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12.09.2004    |    Humbling
Marine Lance Cpl. June N. Ramos, a Filipino, has one of the most important jobs on earth. And, no, that's not just his special place as a Marine grunt, which is itself a high calling. The good corporal delivers the eucharist to his fellow marines in the field in Iraq. The story in yesterday's Washington Post describes, without apparent spin, how Cpl. Ramos serves as God's messenger to some of our troops in Iraq:
When a Marine dies in combat, they say he's bought the farm. Ramos did not buy the farm, just a ride home. But when he was in the field hospital in Baghdad, Ramos said, he knew he had to return to the field. He had work to do. He is the man who administers Communion to Roman Catholic Marines on the front, and his job was not done yet.

"This is my calling, the reason why I am here," said Ramos, a slight man with an impish grin. He was bundled up for the cold, his green, Marine-issued scarf pulled tight over his head to cover his ears. He also wore a black stocking cap, like those worn by the rest of his platoon buddies in 24th Marine Expeditionary Unit.

He keeps surviving, Ramos said. He has been in mortar attacks, mine explosions, the roadside bomb attack that cut his neck. In any other place, he might feel invisible, but Ramos knows that danger does not start and stop. He has not yet made it out.

"God is always with me," Ramos said. "He's always there watching."
It's been said there are no atheists in foxholes. I've had more than one veteran of combat tell me, many more in fact, that not only are there no atheists, but there are no denominations. A Baptist will welcome the ministrations of a Catholic chaplain, and vice versa. Cpl. Ramos is, in a sense, bringing God to the battlefield. Whether it is the literal body and blood of Christ, as (some) Catholics believe, or merely a remembrance of Jesus' last supper with his disciples, I can't think of a more important job.

The Post story notes that after his tour in the Corps, Cpl. Ramos intends to continue his seminary studies at Abiquiu, New Mexico, a Benedictine monastary (The Monastery of Christ in the Desert). This man's faith is humbling. He walks with God, and, though he's been injured and almost killed, knows he will be protected. How many of us have this kind of faith?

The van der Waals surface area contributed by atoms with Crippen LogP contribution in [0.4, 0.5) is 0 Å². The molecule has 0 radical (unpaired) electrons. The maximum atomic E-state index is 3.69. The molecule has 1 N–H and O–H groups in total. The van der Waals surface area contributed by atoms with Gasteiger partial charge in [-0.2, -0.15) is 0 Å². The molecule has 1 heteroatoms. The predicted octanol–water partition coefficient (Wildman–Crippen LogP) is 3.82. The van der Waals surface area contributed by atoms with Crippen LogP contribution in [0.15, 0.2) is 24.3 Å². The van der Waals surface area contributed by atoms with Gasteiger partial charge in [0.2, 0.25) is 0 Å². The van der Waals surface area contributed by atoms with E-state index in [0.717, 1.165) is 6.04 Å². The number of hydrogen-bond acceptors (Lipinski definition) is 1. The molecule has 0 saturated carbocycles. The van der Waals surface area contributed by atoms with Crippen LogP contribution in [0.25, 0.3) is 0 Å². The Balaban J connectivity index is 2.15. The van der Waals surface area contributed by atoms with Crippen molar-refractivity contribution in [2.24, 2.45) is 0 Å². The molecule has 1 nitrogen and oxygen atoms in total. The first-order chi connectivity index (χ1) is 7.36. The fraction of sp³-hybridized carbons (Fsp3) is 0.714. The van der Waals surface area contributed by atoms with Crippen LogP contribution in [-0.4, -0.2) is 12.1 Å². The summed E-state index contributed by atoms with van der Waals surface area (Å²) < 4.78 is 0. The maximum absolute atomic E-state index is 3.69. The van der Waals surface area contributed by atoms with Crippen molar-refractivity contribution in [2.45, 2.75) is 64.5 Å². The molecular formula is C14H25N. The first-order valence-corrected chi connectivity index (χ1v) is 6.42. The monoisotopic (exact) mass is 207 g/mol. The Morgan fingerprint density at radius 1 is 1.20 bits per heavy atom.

Thank God that June Ramos does. Vas con el Señor, Corporal.


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About this site and the author

Welcome. My name is John Luke Rich, (very) struggling Christian. The focus here is Christianity in its many varieties, its fussing and feuding, how it impacts our lives and our society, with detours to consider it with other faiths (or lack thereof).

Call this blog my way of evangelizing on the internet.

Putting it differently, we're only here on this earth a short time. It's the rest of eternity that we should be most concerned about. Call it the care and feeding of our souls.

I was born Jewish, and born again in Christ Jesus over thirty years ago. First as a Roman Catholic; now a Calvinist by persuasion and a Baptist by denomination. But I'm hardly a poster boy for doctrinal rigidity.

I believe that Scripture is the rock on which all Christian churches must stand -- or sink if they are not so grounded. I believe that we are saved by faith, but hardly in a vacuum. That faith is a gift from God, through no agency on our part -- although we sometimes turn a deaf ear and choose to ignore God's knocking on the door.

To be Christian is to evangelize. Those who think it not their part to evangelize perhaps haven't truly understood what our Lord told us in Matthew 28. We must preach the Gospel as best we are able. Using words if necessary.

Though my faith waxes and wanes, it never seems to go away. Sometimes I wish it would, to give me some peace of mind. But then, Jesus never said that walking with Him was going to be easy...

Final note: I also blog as Jack Rich on cultural, political and other things over at Wrong Side of the Tracks

Thanks for stopping by.